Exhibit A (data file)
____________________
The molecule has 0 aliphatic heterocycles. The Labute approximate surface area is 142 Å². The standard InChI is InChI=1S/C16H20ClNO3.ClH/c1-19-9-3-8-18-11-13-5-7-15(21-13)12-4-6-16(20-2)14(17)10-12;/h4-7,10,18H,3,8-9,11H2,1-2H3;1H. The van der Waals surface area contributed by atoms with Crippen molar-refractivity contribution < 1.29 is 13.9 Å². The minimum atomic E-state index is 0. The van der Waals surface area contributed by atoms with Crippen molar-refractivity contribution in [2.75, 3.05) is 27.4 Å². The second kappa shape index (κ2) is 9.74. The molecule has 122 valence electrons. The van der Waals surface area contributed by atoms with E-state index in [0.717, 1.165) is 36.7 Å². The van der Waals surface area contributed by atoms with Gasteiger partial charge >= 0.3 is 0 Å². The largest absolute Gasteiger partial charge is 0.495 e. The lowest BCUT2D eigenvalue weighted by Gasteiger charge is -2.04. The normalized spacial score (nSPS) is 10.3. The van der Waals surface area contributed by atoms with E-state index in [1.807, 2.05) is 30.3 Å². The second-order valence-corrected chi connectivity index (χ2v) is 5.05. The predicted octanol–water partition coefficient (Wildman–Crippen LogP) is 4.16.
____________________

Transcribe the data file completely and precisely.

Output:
The molecule has 0 aliphatic heterocycles. The Labute approximate surface area is 142 Å². The standard InChI is InChI=1S/C16H20ClNO3.ClH/c1-19-9-3-8-18-11-13-5-7-15(21-13)12-4-6-16(20-2)14(17)10-12;/h4-7,10,18H,3,8-9,11H2,1-2H3;1H. The van der Waals surface area contributed by atoms with Crippen molar-refractivity contribution < 1.29 is 13.9 Å². The minimum atomic E-state index is 0. The van der Waals surface area contributed by atoms with Crippen molar-refractivity contribution in [2.75, 3.05) is 27.4 Å². The second kappa shape index (κ2) is 9.74. The molecule has 122 valence electrons. The van der Waals surface area contributed by atoms with E-state index in [0.717, 1.165) is 36.7 Å². The van der Waals surface area contributed by atoms with Gasteiger partial charge >= 0.3 is 0 Å². The largest absolute Gasteiger partial charge is 0.495 e. The lowest BCUT2D eigenvalue weighted by Gasteiger charge is -2.04. The normalized spacial score (nSPS) is 10.3. The van der Waals surface area contributed by atoms with E-state index in [1.807, 2.05) is 30.3 Å². The second-order valence-corrected chi connectivity index (χ2v) is 5.05. The predicted octanol–water partition coefficient (Wildman–Crippen LogP) is 4.16.